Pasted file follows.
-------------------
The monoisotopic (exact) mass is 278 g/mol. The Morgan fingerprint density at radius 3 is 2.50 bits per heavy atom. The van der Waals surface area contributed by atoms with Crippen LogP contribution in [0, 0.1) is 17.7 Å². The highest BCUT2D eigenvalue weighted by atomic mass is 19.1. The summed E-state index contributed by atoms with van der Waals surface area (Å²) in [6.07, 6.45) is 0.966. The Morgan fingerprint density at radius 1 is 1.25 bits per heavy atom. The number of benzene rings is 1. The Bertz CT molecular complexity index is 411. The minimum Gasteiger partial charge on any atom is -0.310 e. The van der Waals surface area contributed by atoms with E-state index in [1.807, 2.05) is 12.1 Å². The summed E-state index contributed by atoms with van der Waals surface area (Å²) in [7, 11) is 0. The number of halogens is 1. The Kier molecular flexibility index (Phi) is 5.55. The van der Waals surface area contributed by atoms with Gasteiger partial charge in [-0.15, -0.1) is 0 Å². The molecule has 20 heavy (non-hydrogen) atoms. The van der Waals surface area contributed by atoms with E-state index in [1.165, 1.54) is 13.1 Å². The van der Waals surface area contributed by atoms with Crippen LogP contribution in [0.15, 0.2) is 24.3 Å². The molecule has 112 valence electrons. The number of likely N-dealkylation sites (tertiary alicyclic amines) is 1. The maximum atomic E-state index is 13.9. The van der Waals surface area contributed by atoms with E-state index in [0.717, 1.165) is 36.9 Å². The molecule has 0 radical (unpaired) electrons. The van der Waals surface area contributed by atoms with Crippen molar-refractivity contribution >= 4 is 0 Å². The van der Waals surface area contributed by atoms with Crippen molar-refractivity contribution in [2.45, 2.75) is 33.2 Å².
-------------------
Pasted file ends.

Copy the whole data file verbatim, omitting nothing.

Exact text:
The monoisotopic (exact) mass is 278 g/mol. The Morgan fingerprint density at radius 3 is 2.50 bits per heavy atom. The van der Waals surface area contributed by atoms with Crippen LogP contribution in [0, 0.1) is 17.7 Å². The highest BCUT2D eigenvalue weighted by atomic mass is 19.1. The summed E-state index contributed by atoms with van der Waals surface area (Å²) in [6.07, 6.45) is 0.966. The Morgan fingerprint density at radius 1 is 1.25 bits per heavy atom. The number of benzene rings is 1. The Bertz CT molecular complexity index is 411. The minimum Gasteiger partial charge on any atom is -0.310 e. The van der Waals surface area contributed by atoms with E-state index in [1.807, 2.05) is 12.1 Å². The summed E-state index contributed by atoms with van der Waals surface area (Å²) in [7, 11) is 0. The number of halogens is 1. The Kier molecular flexibility index (Phi) is 5.55. The van der Waals surface area contributed by atoms with Gasteiger partial charge in [-0.15, -0.1) is 0 Å². The molecule has 20 heavy (non-hydrogen) atoms. The van der Waals surface area contributed by atoms with E-state index in [1.165, 1.54) is 13.1 Å². The van der Waals surface area contributed by atoms with Crippen LogP contribution in [0.15, 0.2) is 24.3 Å². The molecule has 112 valence electrons. The number of likely N-dealkylation sites (tertiary alicyclic amines) is 1. The maximum atomic E-state index is 13.9. The van der Waals surface area contributed by atoms with E-state index in [0.717, 1.165) is 36.9 Å². The molecule has 0 radical (unpaired) electrons. The van der Waals surface area contributed by atoms with Crippen molar-refractivity contribution >= 4 is 0 Å². The van der Waals surface area contributed by atoms with Crippen molar-refractivity contribution in [2.45, 2.75) is 33.2 Å².